The Lunar New Year !

What is the Lunar New Year?

The Lunar New Year is the year of a year of a calendar coordinated by the lunar phases and not those of the annual cycle of the sun, as it is the case with the Gregorian calendar.
The Lunar New Year (also known as the Chinese New Year) occurs every year at the same time, but not on the same date. Indeed, the Chinese calendar being a Luni-solar calendar, the date of New Year in China, in the Gregorian calendar, varies from one year to the next, but still falls between 21 January and 19 February, on the second new moon since the Solstice Winter, when the sun is in the sign of Aquarius. It is, like all the Chinese lunar month beginnings, the first day of a new moon. For 2019, the year will be that of the Pig of Earth (year 4717) and it starts on February 5, 2019.


The Lunar New Year and Asia

As China has a major influence throughout Asia, Chinese New Year has spread to many East Asian countries that have moon-rhythmic calendars. From then on, Malaysia, Thailand, Indonesia and Vietnam are organising festivities for this occasion which they call, commonly with China, the “Lunar New Year”, or the “Spring Festival”. However, each of these countries have their distinctive characteristic to celebrate the event. For example, in Vietnam this transition to the new year is called “Têt “. In Korea, the first day of the year is called the Seollal. Officially named Baru Imlek, the feast is also celebrated by the Sino-Indonesians since 1999 and has been declared a holiday. Major cities and Chinese-populated cities such as Jakarta, Medan, Singkawang, Pangkal Pinang, Bagansiapiapi, Selat Panjang, Batam, Ketapang and Pontianak each year offer festivities with parade and fireworks.


The great Balinese specificity?

In Bali, the official day of the passage to New year is called Nyepi. It also changes every year. For 2019, it will take a few more days to take place on March 7. Indeed the Balinese calendar says the “Pawukon” has a real specificity. It is composed of cycle of 210 days. In addition, there are no 52 weeks of 7 days but ten different types of weeks that last from 1 to 10 days each and which are superimposed throughout the cycle. The name of the days changes according to the weeks and their combinations oblige the Balinese to do or not to do certain things. For example, when the last day of the 3-day week (Kajeng) coincides with the last day of the 5-day week (Keliwon), it is an important day. From then on, the Balinese make offerings to protect themselves from the lurking demons! In order to find their way, the Balinese have another calendar, the Tika. It is composed of 210 boxes divided into thirty columns. It allows, with the help of crosses, circles and notches, to identify the particular days of the Pawukon.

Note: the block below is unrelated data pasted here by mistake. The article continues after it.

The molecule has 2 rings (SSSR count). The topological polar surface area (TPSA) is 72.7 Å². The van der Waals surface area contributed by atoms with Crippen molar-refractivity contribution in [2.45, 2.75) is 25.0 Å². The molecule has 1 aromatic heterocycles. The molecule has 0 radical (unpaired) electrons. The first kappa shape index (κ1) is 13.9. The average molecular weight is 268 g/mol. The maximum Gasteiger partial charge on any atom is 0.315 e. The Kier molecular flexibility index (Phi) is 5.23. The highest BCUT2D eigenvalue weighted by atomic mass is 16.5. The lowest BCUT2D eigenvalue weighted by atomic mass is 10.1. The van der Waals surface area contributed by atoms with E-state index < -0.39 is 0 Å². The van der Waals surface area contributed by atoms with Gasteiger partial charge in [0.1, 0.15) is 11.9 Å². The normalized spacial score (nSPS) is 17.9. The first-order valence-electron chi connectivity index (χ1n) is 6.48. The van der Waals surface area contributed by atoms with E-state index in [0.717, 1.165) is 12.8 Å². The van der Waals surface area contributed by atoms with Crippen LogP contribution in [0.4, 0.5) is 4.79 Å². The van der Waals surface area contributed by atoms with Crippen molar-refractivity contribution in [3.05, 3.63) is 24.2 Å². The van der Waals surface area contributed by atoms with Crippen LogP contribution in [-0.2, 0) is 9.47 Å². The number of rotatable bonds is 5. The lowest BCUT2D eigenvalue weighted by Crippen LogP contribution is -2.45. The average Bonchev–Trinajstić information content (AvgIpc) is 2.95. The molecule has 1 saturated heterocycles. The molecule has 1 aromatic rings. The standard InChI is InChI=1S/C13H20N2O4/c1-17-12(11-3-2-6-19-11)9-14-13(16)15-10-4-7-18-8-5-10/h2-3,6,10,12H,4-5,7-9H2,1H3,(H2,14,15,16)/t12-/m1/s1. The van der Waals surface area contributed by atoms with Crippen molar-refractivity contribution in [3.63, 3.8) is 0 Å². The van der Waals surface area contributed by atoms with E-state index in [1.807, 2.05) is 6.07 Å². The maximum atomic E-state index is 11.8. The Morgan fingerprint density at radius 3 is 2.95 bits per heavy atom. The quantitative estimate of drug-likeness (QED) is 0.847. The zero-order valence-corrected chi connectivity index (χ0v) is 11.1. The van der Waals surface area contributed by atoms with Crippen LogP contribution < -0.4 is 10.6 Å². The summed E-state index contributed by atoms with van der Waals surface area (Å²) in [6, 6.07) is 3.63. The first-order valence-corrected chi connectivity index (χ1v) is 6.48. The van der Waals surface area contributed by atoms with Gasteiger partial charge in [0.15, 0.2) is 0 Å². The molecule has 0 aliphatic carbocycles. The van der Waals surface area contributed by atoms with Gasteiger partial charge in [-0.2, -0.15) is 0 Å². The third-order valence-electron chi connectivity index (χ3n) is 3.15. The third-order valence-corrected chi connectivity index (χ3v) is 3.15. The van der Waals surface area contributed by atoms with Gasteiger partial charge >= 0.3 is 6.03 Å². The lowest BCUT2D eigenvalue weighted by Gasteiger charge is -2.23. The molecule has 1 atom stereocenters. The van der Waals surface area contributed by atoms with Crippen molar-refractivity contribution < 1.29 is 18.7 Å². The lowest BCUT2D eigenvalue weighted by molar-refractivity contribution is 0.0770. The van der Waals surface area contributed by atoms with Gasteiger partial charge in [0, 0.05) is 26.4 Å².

Balinese women, within Ubud temple, working on preparations.

Anyway, before Nyepi, several big festivals are celebrated in Bali.

There is indeed a festive atmosphere during the many days before this new year Balinese.

Penjors (long, decorated bamboo stalks) are all over the streets and women are involved in multiple ceremonial preparations.

It is therefore a large part of East Asia that is in the colours of this lunar New year.

Happy Lunar New Year !

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